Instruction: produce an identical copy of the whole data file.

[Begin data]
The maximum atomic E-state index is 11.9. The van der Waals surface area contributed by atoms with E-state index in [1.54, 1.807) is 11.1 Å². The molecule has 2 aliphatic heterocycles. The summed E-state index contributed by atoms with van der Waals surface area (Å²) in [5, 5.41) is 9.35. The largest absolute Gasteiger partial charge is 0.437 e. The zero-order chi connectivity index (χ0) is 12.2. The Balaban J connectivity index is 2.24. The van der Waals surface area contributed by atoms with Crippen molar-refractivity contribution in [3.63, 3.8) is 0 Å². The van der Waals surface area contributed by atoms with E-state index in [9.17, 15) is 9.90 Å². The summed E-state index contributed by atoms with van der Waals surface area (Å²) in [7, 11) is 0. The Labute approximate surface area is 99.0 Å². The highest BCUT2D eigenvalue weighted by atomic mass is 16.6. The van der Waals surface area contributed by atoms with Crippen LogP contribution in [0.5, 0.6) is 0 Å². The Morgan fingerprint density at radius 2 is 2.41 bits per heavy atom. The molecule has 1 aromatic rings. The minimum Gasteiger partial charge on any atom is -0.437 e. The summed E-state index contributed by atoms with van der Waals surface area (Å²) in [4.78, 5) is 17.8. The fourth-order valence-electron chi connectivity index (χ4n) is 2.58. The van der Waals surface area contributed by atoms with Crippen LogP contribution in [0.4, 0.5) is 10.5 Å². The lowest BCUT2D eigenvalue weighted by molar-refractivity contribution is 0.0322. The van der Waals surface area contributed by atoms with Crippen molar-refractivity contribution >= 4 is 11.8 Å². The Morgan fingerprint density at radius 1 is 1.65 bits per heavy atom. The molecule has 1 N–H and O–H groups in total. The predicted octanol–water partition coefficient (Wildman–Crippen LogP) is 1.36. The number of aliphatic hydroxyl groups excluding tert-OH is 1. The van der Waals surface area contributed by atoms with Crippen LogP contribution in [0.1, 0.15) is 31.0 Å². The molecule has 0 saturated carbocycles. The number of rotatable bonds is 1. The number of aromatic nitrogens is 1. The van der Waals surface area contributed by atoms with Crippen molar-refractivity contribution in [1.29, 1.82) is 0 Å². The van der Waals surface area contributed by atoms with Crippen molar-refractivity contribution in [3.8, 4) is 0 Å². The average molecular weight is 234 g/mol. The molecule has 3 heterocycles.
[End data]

The maximum atomic E-state index is 11.9. The van der Waals surface area contributed by atoms with E-state index in [1.54, 1.807) is 11.1 Å². The molecule has 2 aliphatic heterocycles. The summed E-state index contributed by atoms with van der Waals surface area (Å²) in [5, 5.41) is 9.35. The largest absolute Gasteiger partial charge is 0.437 e. The zero-order chi connectivity index (χ0) is 12.2. The Balaban J connectivity index is 2.24. The van der Waals surface area contributed by atoms with Crippen molar-refractivity contribution in [3.63, 3.8) is 0 Å². The van der Waals surface area contributed by atoms with E-state index in [9.17, 15) is 9.90 Å². The summed E-state index contributed by atoms with van der Waals surface area (Å²) in [7, 11) is 0. The Labute approximate surface area is 99.0 Å². The highest BCUT2D eigenvalue weighted by atomic mass is 16.6. The van der Waals surface area contributed by atoms with Crippen LogP contribution in [0.5, 0.6) is 0 Å². The Morgan fingerprint density at radius 2 is 2.41 bits per heavy atom. The molecule has 1 aromatic rings. The minimum Gasteiger partial charge on any atom is -0.437 e. The summed E-state index contributed by atoms with van der Waals surface area (Å²) in [4.78, 5) is 17.8. The fourth-order valence-electron chi connectivity index (χ4n) is 2.58. The van der Waals surface area contributed by atoms with Crippen LogP contribution in [0.4, 0.5) is 10.5 Å². The lowest BCUT2D eigenvalue weighted by molar-refractivity contribution is 0.0322. The van der Waals surface area contributed by atoms with Crippen molar-refractivity contribution >= 4 is 11.8 Å². The Morgan fingerprint density at radius 1 is 1.65 bits per heavy atom. The molecule has 1 N–H and O–H groups in total. The predicted octanol–water partition coefficient (Wildman–Crippen LogP) is 1.36. The number of aliphatic hydroxyl groups excluding tert-OH is 1. The van der Waals surface area contributed by atoms with Crippen LogP contribution in [0.1, 0.15) is 31.0 Å². The molecule has 0 saturated carbocycles. The number of rotatable bonds is 1. The number of aromatic nitrogens is 1. The van der Waals surface area contributed by atoms with Crippen molar-refractivity contribution in [1.29, 1.82) is 0 Å². The van der Waals surface area contributed by atoms with Crippen molar-refractivity contribution in [3.8, 4) is 0 Å². The average molecular weight is 234 g/mol. The molecule has 3 heterocycles.